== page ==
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review 2019-02-01 17:56
Ballard the unlucky female detective
The Late Show - Michael Connelly

Renee Ballard is a detective who got punished after filing a sexual harassment charge against her superior.


That's really is the wrong message. 


Her complaint didn't got through because her partner refused to back her up. But sexual harassment charge does not need another person to back it up. Why would she needed that in the first place. 


Second, it is wrong to have the department treating her differently after the complaint didn't get through. That's sent the wrong message to other sexual harassment victims in the police force. Not that it wouldn't happened in real life. But in real life, she would be on the Tonight Show to talk about this. 


Second problem with it is that she got kidnapped too easily. How the hell the bad guy get the drop on her.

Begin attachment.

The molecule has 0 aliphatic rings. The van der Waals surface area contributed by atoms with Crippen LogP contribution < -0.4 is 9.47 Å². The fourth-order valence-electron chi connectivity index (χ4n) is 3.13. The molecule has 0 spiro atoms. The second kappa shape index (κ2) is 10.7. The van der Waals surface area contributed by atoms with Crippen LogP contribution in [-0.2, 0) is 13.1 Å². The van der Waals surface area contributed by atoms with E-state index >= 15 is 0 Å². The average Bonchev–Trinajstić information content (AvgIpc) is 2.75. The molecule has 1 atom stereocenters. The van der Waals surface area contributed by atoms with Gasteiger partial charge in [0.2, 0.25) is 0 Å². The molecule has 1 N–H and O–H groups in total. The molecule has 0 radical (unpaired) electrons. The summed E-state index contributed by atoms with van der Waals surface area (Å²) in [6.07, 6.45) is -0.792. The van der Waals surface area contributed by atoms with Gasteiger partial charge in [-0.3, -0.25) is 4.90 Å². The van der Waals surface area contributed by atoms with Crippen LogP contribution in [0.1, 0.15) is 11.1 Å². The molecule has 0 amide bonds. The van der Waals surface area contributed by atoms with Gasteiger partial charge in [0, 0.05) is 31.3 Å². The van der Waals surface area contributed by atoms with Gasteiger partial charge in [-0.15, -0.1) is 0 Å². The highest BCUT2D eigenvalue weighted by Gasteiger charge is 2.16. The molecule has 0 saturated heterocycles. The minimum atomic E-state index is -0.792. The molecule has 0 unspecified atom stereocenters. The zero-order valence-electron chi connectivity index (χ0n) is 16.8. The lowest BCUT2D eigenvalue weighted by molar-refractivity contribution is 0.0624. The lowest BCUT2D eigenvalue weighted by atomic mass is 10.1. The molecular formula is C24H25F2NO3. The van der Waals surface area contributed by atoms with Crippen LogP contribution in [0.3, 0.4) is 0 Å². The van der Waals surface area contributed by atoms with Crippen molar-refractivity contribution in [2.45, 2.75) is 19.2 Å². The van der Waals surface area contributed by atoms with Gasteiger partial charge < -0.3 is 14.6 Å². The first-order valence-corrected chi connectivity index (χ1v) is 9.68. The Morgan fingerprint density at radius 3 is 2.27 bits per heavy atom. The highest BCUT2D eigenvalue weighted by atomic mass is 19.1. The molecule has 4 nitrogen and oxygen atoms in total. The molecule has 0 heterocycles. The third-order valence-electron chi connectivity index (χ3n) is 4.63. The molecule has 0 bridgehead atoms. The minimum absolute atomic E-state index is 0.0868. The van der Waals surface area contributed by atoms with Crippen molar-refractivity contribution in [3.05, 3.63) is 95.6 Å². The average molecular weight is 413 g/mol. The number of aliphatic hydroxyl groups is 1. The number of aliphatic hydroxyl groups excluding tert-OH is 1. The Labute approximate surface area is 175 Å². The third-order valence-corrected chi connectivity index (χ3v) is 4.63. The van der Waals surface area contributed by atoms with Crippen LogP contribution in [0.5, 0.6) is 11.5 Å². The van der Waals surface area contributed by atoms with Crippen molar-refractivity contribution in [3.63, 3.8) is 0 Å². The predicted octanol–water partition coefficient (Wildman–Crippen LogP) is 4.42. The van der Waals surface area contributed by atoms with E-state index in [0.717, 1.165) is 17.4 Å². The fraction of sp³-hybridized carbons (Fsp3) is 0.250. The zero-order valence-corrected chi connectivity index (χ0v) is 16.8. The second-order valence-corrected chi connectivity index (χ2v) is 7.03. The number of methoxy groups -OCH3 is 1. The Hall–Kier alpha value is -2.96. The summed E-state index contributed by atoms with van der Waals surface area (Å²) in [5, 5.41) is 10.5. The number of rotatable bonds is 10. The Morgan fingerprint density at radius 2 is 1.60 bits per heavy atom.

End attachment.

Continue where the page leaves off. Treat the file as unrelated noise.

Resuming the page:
The way she "use her female charm" is saying that she lack detective skills. Another bad thing. 


The case she is trying to solve involve a transgender woman. The clue is a brass knuckles. The solving of the case is not really adding up to the main story, which involved a shooting at a bar. 


It still got 4 stars because I still enjoy reading it. The frustration is there. But it is still readable. 


Michael Connelly is one of my favorite writers. He is just not as good with female characters. 



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text 2019-01-30 03:32
Reading progress update: I've read 173 out of 400 pages.
The Late Show - Michael Connelly

Ballard was a woman detective who career got side tracked when she filed a sexual harassment complaint against her captain.


She was counting on her partner to back her story. Unfortunately, that didn't happened. She was mad at both of them. The problem that a woman who is being sexual harassed need a man to add credibility is a problem. To be fair, it is hard to prove that he is innocent as well. But there must be some way to do this better.